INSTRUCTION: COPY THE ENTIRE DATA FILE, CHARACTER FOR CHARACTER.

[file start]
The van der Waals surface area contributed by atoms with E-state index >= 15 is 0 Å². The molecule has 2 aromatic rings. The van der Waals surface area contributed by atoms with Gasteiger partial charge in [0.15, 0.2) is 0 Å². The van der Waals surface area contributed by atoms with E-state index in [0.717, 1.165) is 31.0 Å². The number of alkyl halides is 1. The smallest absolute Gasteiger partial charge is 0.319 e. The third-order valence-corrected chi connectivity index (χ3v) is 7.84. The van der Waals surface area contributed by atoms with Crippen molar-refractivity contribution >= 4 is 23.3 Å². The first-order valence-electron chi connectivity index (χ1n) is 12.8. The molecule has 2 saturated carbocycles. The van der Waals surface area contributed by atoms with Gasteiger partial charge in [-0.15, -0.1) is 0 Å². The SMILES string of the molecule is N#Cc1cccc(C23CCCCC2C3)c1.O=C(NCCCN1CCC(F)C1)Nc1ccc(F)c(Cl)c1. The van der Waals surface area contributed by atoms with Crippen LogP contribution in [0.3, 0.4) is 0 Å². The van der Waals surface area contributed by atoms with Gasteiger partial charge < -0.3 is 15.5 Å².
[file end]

The van der Waals surface area contributed by atoms with E-state index >= 15 is 0 Å². The molecule has 2 aromatic rings. The van der Waals surface area contributed by atoms with Gasteiger partial charge in [0.15, 0.2) is 0 Å². The van der Waals surface area contributed by atoms with E-state index in [0.717, 1.165) is 31.0 Å². The number of alkyl halides is 1. The smallest absolute Gasteiger partial charge is 0.319 e. The third-order valence-corrected chi connectivity index (χ3v) is 7.84. The van der Waals surface area contributed by atoms with Crippen molar-refractivity contribution >= 4 is 23.3 Å². The first-order valence-electron chi connectivity index (χ1n) is 12.8. The molecule has 2 saturated carbocycles. The van der Waals surface area contributed by atoms with Gasteiger partial charge in [-0.15, -0.1) is 0 Å². The SMILES string of the molecule is N#Cc1cccc(C23CCCCC2C3)c1.O=C(NCCCN1CCC(F)C1)Nc1ccc(F)c(Cl)c1. The van der Waals surface area contributed by atoms with Crippen LogP contribution in [0.3, 0.4) is 0 Å². The van der Waals surface area contributed by atoms with Gasteiger partial charge < -0.3 is 15.5 Å².